When your site goes live, you won't want to use Lighthouse's page speed score to determine how your visitors perceive the site and the SEO boost it would provide.

Why a page speed score is not a business metric

A page speed score is based on one visitor under simulated conditions. In reality, you have many more types of visitors on your Web site. Also, the "visitor" of the page speed score does not interact with the page, while a real visitor scrolls and clicks across your page.

Besides the fact that the visitor interacts with the page, the conditions are also totally different. For example, we have different visitor groups.

  • Ad traffic: Comes with a parameter in the URL that redirects to, for example, Google for statistics, this causes a longer waiting time and higher TTFB.
  • Pageview type: A unique, returning, or successive pageview always comes with a different experience. Think cache or, for example, a cookie notice that has already been accepted.
  • Internet speed: 10Mbps or 5Mbps makes a big difference in how fast the page and images can download. When your LCP is an image the visitor has a better experience on fast internet.
  • Device memory: With the new INP metric on the way, handling JavaScript is more important than ever. A fast device (8GB device memory) will be faster than a device with 4GB.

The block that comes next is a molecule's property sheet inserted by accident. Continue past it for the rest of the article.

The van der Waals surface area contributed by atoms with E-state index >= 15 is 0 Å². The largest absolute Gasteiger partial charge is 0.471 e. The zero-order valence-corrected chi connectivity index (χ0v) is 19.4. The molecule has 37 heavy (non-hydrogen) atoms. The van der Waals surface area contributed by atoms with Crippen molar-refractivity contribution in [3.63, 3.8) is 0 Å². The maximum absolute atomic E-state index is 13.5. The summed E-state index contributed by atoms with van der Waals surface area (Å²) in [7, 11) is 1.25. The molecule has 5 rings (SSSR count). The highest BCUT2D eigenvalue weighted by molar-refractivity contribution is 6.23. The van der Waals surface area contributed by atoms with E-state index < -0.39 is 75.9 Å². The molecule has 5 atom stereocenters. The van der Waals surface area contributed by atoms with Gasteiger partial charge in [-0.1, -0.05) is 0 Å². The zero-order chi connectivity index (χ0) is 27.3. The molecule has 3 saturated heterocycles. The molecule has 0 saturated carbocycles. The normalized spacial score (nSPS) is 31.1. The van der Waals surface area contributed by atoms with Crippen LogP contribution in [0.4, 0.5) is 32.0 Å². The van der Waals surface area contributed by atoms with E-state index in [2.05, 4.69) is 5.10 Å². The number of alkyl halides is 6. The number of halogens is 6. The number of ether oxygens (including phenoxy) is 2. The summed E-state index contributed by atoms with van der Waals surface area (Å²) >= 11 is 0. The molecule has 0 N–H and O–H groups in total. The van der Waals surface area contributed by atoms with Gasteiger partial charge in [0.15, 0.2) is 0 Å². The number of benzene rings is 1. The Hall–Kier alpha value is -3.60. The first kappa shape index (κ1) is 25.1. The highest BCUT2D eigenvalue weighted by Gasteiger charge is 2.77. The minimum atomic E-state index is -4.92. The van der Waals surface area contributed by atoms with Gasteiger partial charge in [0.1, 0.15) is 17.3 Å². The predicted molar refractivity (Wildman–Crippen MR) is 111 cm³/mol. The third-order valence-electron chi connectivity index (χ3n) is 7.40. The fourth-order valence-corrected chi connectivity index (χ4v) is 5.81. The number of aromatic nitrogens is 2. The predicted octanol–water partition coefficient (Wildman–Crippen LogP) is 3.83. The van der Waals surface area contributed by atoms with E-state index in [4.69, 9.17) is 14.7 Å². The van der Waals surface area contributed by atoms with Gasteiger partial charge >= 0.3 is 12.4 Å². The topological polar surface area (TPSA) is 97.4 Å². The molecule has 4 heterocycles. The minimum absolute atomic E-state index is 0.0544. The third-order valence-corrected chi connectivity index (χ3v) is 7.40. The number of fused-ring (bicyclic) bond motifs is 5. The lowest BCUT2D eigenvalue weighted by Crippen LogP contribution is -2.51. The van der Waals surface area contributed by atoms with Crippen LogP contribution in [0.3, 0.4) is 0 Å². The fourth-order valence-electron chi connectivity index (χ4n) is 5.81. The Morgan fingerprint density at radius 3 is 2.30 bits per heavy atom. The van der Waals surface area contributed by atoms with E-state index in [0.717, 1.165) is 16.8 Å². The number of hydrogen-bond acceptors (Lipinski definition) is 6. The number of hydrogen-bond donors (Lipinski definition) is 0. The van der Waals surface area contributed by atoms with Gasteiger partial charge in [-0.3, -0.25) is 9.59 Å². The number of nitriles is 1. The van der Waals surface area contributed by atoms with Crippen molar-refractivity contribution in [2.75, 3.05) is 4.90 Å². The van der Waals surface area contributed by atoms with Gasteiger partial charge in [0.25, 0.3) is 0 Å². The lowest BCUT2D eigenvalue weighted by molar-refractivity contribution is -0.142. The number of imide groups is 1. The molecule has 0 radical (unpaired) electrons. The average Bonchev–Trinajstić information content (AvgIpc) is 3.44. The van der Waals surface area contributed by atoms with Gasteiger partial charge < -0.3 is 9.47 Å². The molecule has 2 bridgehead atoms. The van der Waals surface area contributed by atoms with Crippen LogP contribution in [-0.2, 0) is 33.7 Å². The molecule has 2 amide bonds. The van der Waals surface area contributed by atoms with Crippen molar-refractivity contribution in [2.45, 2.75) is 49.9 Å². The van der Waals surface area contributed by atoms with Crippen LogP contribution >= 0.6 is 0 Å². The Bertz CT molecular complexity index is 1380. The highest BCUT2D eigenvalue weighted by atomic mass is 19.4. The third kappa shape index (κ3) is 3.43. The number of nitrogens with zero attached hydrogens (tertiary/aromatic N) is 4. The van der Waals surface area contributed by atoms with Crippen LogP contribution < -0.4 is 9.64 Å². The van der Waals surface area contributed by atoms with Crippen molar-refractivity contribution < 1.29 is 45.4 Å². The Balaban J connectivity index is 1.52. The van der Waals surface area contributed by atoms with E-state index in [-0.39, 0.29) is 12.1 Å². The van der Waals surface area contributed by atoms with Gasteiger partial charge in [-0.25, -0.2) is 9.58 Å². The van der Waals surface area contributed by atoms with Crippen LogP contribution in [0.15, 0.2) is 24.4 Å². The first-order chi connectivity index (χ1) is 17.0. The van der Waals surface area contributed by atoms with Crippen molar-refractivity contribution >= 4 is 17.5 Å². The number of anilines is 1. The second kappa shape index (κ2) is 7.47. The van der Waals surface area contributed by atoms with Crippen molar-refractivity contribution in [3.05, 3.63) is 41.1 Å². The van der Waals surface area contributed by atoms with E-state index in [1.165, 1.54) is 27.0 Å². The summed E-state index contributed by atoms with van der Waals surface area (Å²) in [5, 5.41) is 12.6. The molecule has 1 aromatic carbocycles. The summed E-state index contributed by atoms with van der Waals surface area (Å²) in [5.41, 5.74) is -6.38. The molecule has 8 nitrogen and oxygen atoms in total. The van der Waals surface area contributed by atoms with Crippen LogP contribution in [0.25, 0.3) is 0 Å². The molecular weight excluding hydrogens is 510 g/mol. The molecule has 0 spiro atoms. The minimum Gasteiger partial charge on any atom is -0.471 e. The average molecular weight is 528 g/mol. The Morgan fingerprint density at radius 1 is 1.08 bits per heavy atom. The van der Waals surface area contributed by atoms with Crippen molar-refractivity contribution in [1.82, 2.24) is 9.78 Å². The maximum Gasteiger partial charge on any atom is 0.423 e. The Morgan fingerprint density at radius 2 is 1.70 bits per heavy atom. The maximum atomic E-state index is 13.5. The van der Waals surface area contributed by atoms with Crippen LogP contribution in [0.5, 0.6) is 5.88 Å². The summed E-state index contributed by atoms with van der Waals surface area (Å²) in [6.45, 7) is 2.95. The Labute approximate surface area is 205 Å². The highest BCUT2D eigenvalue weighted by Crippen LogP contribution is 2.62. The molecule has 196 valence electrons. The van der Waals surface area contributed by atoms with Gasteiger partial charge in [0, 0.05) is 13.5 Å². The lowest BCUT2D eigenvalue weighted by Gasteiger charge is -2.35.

In the screenshot above, we see that different conditions are associated with different user experience. A page speed score only considers one scenario, but you obviously want to optimize for your real visitors converting.

Quote: Always concentrate on field Core Web Vitals over Lighthouse metrics and scores. In particular, the Performance Score of Lighthouse is a broad measure of that lab test and often does not correlate with field Core Web Vitals.

- Barry Pollard

Source: https://web.dev/articles/vitals-tools

Page speed Score vs. Core Web Vitals

To show that a page speed score should not be used for business metrics and/or success, here I have a nice example of a Magento 2 shop. These shops often don't score very high in the scores, but with good optimizations they do on the Core Web Vitals.

This page speed score of 41 tells us very little about what the real visitor is going to experience on your website. Because if we look at the right image (real users) we see numbers we don't often come across.

Why using a single page speed score is a money-leaking approach

Everything in the page speed world comes with nuances. This also makes it difficult, and even nearly impossible, to tie it to one number or score. For example, the Core Web Vitals are the average of your 75th percentile, meaning that another 25% of your visitors have a worse experience that you may also want to focus on.

The main takeaways from this article are to not blind yourself to a page speed score, but also look at your Core Web Vitals. For example, I have come across many merchants who "force" their development agency to a 90+ score, when the real UX is very good and optimizing a figure would even be a waste of time.

Love Lighthouse and Love Core Web Vitals!❤️

Jordy Scholing